• I really go for gangster films.
  • She tends to go for tall men.

5. to be sold for a particular price:
The house went for $350,000.

Go in for

to enjoy or be interested in an activity:

  • They go in for sports.

Go into

1. to start a career in something:

  • He is planning to go into the Army.

2. to discuss or examine, or explain something fully:

  • I don't want to go into detail here.

3. (of a vehicle) to hit:

  • The car had gone into the wall.

Go off

1. to explode, to fire:

  • The bomb went off today, injuring several people.
  • His gun suddenly went off.

2. (of an alarm) to start to make a sudden loud noise:

  • The car alarm went off again.

3. British English. If food or drink goes off, it is too bad to eat or drink because it is no longer fresh:

  • Don't eat that! It's gone off.

4. (of a light, the electricity) to stop working:

  • Suddenly all the lights went off.

5. to happen in a particular way:

  • The party went off smoothly.

Go on

1. to happen:

  • I don't know what's going on here.

2. to continue:

  • I can't go on living like this anymore.

3. to continue talking after a pause:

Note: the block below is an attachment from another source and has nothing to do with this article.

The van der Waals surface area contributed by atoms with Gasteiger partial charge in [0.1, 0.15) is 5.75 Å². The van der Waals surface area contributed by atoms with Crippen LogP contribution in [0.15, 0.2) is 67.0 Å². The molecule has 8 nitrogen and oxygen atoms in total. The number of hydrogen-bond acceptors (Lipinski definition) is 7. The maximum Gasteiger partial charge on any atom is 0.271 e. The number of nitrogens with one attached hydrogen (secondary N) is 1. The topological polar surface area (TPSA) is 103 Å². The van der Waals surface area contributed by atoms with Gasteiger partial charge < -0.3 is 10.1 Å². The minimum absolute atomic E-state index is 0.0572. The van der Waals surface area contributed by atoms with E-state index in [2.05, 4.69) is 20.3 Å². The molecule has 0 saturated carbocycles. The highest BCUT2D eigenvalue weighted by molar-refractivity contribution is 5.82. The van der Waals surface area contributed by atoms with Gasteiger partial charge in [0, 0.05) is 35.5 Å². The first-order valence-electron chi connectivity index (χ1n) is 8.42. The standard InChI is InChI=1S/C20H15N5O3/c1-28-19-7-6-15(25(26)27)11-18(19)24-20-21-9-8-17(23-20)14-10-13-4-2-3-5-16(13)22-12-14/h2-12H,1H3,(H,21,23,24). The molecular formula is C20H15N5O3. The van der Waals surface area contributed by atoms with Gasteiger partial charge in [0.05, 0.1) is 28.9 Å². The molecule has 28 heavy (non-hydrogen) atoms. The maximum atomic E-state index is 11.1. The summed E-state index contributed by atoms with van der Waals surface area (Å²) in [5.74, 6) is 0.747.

• Go on, it is interesting to hear your stories.

4.If a light, the electricity, etc. goes on, it starts working:

  • The lights go on automatically at night.

5. used to persuade or encourage someone to do something:

  • Go on, it's really good.

Go out

1. to leave your home to do something enjoyable:

  • I am going out for a meal.

2. to have a regular romantic relationship with someone:

  • They have been going out for two weeks.

3. to stop shining or burning:

  • The fire went out again.

Go over

to examine something carefully:

  • He was going over the report.

Go round/go around

1. to spin

  • The CD is going round.

2. to be enough for everyone in a group of people:

  • There is not enough food to go around.

3. to visit someone at their house:

  • I am just going round to my brother's.

4. to behave or dress in a particular way:

  • You can't go around treating people like that.
  • Why does she always go around with bare feet?

Go through

1. If a law, proposal, etc. go through, it is officially approved:

  • The contract failed to go through.

2. to search or examine something carefully:

  • She went through all the drawers, looking for the letters.

3. to experience something unpleasant or difficult:

  • He's going through a bad divorce.

4. to use all of a supply of something:

  • She went through all her money in three weeks.

Go under

1. to sink below the surface of water:

  • The crew abandoned ship and she went under.

2. informal. If a business goes under, it fails completely:

  • During the last three months, most of the companies here went under.

Go up

1. to be built

  • Several new buildings are now going up.

2. to become higher or greater:

  • The price of gas went up.
  • Salaries will continue to go up.

3. to explode or start to burn suddenly:

  • Everything went up in flames.

Go with

1. to accept someone's plan or offer:

  • We decided to go with his proposal.

2. to look attractive together:

  • Does this shirt go with these shorts?